In re Janssen Biotech, Inc. is instructive here. 880 F.3d 1315 (Fed. Cir. 2018). In In re Janssen Biotech , the patentee attempted during reexamination to amend its patent to delete a benefit claim to a parent application, among other proposed amendments. Id. at 1320. We noted that even though the patentee "had never received issued claims ... on the subject matter originating from the [parent] application, more than thirty-two issued patents ‘reached through the [reexamined] patent for benefit of a prior filing date’ and ‘the patentability of those claims ... cannot be determined without reopening examination of those patents in view of the deletion of the subject matter in the [reexamined] patent." Id. ; see id. at 1323 ; see also Searle LLC v. Lupin Pharm., Inc. , 790 F.3d 1349, 1355 (Fed. Cir. 2015) (observing that if a patent owner had obtained foreign patent protection based on a Patent Cooperation Treaty ("PCT") application, altering the scope of the PCT application could call into question the proper scope of those foreign patents). In short, we have previously acknowledged that amending an earlier-filed parent application may affect the priority of its child applications.
And we do so again here. The Board determined that when filed, the eighth application did not meet the "specific reference" requirement of § 120 as to the filing date of the first application. J.A. 11–12. That was so, according to the Board, because the eighth application claimed the benefit of the first application’s filing date by way of the fifth application, and NAI had amended the fifth application to claim priority to only the 2003 provisional application. See id . In other words, because the fifth application lacked priority to the first application, the eighth application’s priority claim to the first application (via the fifth application) did not satisfy all of § 120 ’s requirements. The Board, therefore, did not err in determining that the ’381 patent was not entitled to claim the benefit of the filing date of the first application under § 120, as the priority claim in the ’381 patent was defective from the start.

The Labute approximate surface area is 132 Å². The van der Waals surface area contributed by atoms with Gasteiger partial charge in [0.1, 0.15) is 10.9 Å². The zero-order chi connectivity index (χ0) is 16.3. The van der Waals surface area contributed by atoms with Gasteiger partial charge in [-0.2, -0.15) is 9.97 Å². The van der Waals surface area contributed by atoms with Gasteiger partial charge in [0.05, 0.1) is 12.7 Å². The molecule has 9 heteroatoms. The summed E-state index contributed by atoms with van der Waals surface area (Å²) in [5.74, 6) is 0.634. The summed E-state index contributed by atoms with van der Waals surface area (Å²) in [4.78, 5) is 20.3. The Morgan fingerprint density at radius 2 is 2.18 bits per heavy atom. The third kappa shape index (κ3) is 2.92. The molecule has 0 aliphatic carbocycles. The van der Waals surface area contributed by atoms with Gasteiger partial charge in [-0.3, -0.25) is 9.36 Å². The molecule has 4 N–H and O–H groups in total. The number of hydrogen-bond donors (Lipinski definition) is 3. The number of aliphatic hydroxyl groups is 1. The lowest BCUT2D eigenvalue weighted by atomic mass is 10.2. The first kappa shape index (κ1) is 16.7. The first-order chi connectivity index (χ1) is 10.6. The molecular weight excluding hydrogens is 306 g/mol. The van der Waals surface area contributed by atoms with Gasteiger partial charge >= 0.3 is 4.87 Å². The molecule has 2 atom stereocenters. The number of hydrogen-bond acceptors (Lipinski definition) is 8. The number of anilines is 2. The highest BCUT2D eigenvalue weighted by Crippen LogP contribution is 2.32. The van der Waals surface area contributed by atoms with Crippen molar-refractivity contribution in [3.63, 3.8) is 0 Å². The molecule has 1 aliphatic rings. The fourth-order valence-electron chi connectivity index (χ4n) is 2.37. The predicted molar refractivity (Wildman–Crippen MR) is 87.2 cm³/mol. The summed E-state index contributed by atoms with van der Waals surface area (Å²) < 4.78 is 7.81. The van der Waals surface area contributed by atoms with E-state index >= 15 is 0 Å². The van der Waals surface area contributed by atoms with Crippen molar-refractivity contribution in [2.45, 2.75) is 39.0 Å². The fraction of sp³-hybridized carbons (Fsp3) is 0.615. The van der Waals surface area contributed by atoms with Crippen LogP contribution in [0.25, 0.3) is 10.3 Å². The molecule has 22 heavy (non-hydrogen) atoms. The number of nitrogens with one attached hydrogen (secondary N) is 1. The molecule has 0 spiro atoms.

Next, NAI avers that although "a claimed benefit to an earlier filing date may later be altered in the instant application according to MPEP § 201.11, ... that alteration applies only to the instant application—not other, ... applications." Appellant’s Reply Br. 15. According to the MPEP, which is "commonly relied upon as a guide to patent attorneys and patent examiners on procedural matters," Litton Sys., Inc. v. Whirlpool Corp. , 728 F.2d 1423, 1439 (Fed. Cir. 1984), "[a] cancellation of a benefit claim to a prior application may be considered as a showing that the applicant is intentionally waiving the benefit claim to the prior application in the instant application ," MPEP § 201.11(III)(G) (8th ed., Rev. 1) (2003) (emphasis added); MPEP § 211.02(a)(III) (9th ed., Rev. 7) (2015) (same).
Although outdated, we refer to MPEP § 201.11 to remain consistent with Appellant’s briefs. See, e.g. , Appellant’s Reply Br. 7. The subject matter of § 201.11, however, now exists in MPEP § 211.
Although the Board did not explicitly address this argument, the PTO responds that NAI reads MPEP § 201.11"too narrowly." Intervenor’s Br. 34–35. Specifically, the PTO notes that "the [MPEP] passage does not state that cancellation of a benefit claim may be considered a waiver in only the instant application." Id. at 35. The PTO, applying this broader interpretation, asserts that "the intentional cancellation of a benefit claim pursuant to MPEP § 201.11 can similarly affect another application’s entitlement to a benefit claim." Id . We agree with the PTO.
As an initial matter, we note that the MPEP "does not have the force of law[,]" Molins PLC v. Textron, Inc. , 48 F.3d 1172, 1180 n.10 (Fed. Cir. 1995), and does not bind us, Litton Sys. , 728 F.2d at 1439. Nonetheless, we have reviewed MPEP § 201.11 and find that nothing in its text limits the scope of waiver to only the instant application. Indeed, § 201.11 does not contemplate all possible consequences of waiving a benefit claim in a particular application. Moreover, at least in the context of terminal disclaimers, the MPEP has explicitly indicated when a disclaimer applies only to the instant application and not to downstream applications. See, e.g. , Hagenbuch v. Sonrai Sys. , 130 F.Supp.3d 1213, 1216 (N.D. Ill. 2015) (explaining that "[t]he MPEP in effect in 1993 described the effect of a disclaimer that, by its terms, applied only to the ‘instant application’ "); see also MPEP § 1490(VI)(B) (9th ed., Rev. 8) (2017) ("A terminal disclaimer filed to obviate a nonstatutory double patenting rejection is effective only with respect to the application or patent identified in the disclaimer unless by its terms it extends to continuing applications ....").